How you know if you're insulin resistant?

I just read a blog where this was mentioned. Are there signs to tell you if your insulin is right for you or even if it’s working to it’s best or the way it should? Even though I have been a D for 8 months now I still dont know a lot especially since I’ve only ever done what I was told w/o really knowing about this stuff.

How did you know though? The moodiness and being cranky?

For me (a T1), it was a huge BG spike after meals. I had to take a huge amount of insulin to even be anywhere close to being in range. I would still be in the 250-300 range at 2hrs.

Weight gain is also a sign of insulin resistance, esp in T2s

read wikipedia, that’s what i was told to do by a type 2’er…

in all seriousness they say that insulin resistance is caused by fat deposits in the liver. they build up and destroy the receptors on your cells that “let in” insulin. it is proven that exercise is one of the best ways to cure insulin resistance because it reverses this action…obviously exercising reduces fat. insulin resistance is most often found in type 2 diabetics. as of yet, i don’t really know anyone who is type one that is “insulin resistant”. good luck!!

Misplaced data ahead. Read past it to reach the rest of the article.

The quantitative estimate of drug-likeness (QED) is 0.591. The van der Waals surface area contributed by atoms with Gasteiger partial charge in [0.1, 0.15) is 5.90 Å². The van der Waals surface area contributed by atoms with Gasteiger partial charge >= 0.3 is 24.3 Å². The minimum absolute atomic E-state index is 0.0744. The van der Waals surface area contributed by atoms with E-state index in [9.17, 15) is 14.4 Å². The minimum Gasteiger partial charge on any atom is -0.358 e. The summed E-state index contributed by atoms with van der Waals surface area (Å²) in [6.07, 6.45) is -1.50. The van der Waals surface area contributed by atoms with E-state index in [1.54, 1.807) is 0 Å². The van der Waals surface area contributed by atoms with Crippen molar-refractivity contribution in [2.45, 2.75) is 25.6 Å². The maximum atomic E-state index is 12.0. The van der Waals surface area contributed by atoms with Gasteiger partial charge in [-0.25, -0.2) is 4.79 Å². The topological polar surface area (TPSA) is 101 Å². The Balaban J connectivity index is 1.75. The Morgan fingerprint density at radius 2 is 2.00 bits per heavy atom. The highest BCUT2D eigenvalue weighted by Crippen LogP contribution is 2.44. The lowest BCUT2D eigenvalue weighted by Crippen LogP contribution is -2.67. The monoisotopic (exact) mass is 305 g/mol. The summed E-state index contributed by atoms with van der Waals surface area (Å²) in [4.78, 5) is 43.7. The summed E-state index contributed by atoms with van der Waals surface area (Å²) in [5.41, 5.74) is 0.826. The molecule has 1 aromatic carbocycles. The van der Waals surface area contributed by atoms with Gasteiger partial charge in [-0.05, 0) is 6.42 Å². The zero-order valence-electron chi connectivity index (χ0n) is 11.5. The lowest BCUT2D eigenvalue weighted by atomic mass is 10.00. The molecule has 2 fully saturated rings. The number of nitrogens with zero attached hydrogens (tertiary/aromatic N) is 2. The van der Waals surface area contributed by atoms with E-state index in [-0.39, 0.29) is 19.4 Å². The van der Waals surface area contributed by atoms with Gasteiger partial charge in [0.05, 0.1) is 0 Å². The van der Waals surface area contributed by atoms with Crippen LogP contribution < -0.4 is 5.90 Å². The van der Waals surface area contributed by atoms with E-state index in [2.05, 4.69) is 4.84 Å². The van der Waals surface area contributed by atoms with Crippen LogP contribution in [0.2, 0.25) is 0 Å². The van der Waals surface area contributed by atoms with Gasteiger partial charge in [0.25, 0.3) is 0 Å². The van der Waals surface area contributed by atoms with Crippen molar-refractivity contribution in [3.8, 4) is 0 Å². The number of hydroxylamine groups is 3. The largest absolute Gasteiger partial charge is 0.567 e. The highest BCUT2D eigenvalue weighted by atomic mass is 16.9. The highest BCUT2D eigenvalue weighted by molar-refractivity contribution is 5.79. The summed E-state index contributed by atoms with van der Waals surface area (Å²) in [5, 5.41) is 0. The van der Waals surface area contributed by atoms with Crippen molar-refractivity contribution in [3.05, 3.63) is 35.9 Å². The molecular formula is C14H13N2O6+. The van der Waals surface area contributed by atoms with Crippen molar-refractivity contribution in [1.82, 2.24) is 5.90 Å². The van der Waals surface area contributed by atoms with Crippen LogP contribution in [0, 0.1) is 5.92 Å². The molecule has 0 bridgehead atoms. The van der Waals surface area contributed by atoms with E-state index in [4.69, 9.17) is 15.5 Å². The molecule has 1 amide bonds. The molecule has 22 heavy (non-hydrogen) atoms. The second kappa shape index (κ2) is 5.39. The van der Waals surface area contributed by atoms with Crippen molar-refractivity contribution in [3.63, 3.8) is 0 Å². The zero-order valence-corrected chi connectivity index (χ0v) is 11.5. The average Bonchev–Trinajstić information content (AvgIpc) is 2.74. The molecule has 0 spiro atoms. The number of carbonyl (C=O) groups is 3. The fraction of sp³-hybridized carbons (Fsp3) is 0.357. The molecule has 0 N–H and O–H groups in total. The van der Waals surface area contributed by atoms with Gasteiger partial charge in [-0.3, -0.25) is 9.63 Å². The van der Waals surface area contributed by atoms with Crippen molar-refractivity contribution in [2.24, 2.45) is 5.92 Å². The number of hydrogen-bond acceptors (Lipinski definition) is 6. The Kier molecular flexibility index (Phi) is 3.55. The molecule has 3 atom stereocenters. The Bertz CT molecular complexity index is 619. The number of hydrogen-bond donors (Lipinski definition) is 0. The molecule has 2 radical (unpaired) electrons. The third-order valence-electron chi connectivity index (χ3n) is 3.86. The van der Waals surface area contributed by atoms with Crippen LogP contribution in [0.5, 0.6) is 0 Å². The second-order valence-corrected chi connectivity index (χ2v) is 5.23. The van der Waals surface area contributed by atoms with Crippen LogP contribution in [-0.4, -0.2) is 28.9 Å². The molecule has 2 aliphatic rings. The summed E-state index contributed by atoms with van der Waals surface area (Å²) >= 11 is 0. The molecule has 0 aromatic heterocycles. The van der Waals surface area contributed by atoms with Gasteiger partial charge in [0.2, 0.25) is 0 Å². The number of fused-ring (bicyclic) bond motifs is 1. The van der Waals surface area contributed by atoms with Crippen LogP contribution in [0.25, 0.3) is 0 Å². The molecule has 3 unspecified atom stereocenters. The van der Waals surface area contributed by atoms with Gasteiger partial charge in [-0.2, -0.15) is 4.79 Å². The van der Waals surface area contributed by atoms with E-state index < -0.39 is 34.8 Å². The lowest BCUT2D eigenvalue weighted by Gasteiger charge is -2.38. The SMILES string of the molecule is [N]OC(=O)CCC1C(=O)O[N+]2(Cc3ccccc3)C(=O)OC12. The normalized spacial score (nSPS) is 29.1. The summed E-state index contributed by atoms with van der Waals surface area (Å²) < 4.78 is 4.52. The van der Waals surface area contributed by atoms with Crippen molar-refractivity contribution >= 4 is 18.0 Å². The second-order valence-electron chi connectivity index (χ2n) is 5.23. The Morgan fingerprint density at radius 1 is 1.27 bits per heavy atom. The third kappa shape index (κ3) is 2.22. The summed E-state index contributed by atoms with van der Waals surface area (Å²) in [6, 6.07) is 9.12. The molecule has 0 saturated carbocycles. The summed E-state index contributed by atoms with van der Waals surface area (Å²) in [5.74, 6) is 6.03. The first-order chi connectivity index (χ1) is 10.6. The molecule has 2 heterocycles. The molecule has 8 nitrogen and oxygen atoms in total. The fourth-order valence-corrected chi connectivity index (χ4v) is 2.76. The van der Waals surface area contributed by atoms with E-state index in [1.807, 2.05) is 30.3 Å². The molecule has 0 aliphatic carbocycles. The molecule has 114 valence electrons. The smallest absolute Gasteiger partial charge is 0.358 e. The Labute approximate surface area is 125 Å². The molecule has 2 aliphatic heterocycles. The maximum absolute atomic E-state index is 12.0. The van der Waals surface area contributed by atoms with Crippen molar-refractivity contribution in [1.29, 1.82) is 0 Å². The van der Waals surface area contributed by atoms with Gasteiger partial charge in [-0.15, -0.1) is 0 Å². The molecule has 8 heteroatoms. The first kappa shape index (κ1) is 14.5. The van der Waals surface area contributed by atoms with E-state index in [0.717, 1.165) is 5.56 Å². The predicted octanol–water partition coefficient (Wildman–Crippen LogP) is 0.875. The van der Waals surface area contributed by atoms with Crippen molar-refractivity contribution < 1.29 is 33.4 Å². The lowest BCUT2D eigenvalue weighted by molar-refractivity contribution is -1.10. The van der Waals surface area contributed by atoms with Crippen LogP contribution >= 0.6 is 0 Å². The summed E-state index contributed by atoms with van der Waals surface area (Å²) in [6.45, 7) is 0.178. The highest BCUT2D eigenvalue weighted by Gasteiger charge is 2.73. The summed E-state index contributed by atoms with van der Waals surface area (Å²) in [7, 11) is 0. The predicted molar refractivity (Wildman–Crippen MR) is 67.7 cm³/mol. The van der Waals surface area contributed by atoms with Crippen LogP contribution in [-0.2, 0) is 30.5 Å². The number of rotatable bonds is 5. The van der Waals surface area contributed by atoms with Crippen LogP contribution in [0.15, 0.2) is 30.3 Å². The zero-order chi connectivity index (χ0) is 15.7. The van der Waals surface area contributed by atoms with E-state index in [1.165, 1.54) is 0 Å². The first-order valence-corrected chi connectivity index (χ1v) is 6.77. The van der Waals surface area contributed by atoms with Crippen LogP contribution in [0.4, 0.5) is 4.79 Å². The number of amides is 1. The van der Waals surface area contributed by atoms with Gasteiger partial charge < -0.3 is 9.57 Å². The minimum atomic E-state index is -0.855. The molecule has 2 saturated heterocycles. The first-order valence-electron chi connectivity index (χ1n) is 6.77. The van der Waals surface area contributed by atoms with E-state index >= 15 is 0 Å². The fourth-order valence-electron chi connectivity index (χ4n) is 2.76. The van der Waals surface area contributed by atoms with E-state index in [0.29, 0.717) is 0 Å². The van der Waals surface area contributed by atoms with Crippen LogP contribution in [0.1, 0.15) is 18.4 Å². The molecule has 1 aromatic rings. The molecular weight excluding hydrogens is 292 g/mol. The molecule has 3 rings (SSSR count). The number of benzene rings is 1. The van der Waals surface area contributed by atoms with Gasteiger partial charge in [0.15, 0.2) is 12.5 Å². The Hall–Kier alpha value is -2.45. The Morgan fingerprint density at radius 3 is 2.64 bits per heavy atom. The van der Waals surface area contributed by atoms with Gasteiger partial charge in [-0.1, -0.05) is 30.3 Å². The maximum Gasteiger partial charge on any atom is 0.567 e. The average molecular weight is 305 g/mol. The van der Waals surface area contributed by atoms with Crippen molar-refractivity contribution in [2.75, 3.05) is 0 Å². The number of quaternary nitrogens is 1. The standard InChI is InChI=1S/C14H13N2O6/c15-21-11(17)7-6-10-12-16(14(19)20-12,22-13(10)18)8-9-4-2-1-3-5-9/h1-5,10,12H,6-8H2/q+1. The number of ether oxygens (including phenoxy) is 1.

Hello Amy , I just read your profile and type of work you do : LETTER CARRIER good on you …you get to walk , walk and walk . This most likely will help you not becoming resistant to insulin

my boyfriend is a mail carrier too :slight_smile:

You can have antibodies to certain types of insulin that will cause resistance without any obvious weight problems. This happened to me after years of using Humalog. It was also causing more irritation at the pump infusion sites than Apidra does now.